HC Deb 28 June 1883 vol 280 cc1830-2

Order for Second Reading read.


called the attention of the Speaker to the Notice of Amendment to the Order for the Second Reading of the Bill, which stood in the name of the noble Lord (Lord Burghley). The Amendment was in these words— That it is inexpedient, in the opinion of this House, that any Bill should he proceeded with until a better system is arrived at of obtaining the average value of corn grown in this country. Such an Amendment as that, if carried, would stop further legislation in the House, and the point upon which he desired to have the Speaker's ruling was the use of the words "any legislation." As a precedent in point, he would refer to the debates upon the Roads and Bridges (Scotland) Bill in 1873, in the course of which an Amendment was given Notice of by an hon. Member, worded in a similar manner—"That the House declines to entertain any legislation affecting the burdens upon the ratepayers, &c." This was held to be out of Order, the Speaker deciding that it could not be put to the House. It would be observed that he raised the very same point which had already been decided by the Speaker ipsissimis verbis. If that was so, then would not the same objection apply to the Motion of the noble Lord, and would not the Bill stand as an unopposed Order of the Day?


said, he would also direct the Speaker's attention to what took place on May 18 last year, upon the second reading of the Prevention of Crime (Ireland) Bill, when the hon. Member for Dungarvan (Mr. O'Donnell) moved an Amendment which the Speaker ruled was not relevant to the Bill before the House, and thereupon refused to put the earlier part of the Resolution, only permitting the latter part, which was relevant, to be discussed. The present Amendment of the noble Lord would touch every Bill before the House; and if the House accepted it there would be an end of legislative work for the Session.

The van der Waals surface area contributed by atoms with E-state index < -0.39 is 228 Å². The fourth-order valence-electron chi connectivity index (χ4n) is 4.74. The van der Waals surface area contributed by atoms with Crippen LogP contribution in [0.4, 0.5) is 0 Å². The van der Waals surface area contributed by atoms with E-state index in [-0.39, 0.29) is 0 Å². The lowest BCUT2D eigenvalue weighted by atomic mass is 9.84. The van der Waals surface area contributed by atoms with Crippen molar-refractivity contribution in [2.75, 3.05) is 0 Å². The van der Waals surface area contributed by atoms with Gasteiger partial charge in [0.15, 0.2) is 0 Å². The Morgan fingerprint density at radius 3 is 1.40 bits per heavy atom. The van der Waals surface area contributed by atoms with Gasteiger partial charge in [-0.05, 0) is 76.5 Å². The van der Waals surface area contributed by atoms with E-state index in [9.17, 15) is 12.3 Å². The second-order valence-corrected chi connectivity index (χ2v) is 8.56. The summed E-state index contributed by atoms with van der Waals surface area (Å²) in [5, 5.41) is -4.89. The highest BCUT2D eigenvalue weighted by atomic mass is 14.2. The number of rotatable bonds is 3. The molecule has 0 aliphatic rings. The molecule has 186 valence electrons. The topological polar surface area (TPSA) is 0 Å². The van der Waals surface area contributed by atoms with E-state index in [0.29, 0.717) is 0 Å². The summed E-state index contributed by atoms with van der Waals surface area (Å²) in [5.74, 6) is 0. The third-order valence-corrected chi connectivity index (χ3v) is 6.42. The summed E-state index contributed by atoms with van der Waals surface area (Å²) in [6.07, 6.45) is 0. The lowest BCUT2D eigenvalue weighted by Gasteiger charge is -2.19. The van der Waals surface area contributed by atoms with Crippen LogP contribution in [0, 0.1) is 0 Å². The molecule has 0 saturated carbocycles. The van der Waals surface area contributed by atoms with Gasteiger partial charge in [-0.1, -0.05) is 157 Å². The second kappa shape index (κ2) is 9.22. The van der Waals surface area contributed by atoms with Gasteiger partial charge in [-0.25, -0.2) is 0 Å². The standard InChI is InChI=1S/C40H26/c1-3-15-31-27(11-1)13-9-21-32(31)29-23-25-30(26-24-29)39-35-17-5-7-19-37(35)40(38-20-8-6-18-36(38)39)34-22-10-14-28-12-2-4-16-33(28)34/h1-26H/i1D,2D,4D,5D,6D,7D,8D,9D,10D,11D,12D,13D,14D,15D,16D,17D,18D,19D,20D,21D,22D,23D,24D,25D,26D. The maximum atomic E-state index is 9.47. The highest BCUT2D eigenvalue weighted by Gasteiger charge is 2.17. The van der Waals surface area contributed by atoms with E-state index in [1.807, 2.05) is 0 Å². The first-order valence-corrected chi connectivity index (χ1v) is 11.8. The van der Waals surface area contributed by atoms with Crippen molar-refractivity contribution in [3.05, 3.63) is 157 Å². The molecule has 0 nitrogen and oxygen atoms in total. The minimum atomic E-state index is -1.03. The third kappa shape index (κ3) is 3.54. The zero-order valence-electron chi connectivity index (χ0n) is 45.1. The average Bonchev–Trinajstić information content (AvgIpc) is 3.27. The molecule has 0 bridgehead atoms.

I understand the contention to be that the Amendment in the name of the noble Lord the Member for North Northamptonshire is irregular and irrelevant, and therefore does not apply in blocking the Bill. The Amendment appears to me to be relevant to the Bill. I cannot rule it out of Order. I think his intention might be more correctly expressed by the noble Lord, yet I cannot say the Amendment is irregular.


said, there was another point to which he wished to call the Speaker's attention. The Amendment opposed the progress of the Bill— Until a better system is arrived at of obtaining the average value of corn grown in this Country. Now, the Bill had nothing to do with corn averages.


I am bound to say I think I have already answered the Question.

Second Reading deferred till Wednesday next.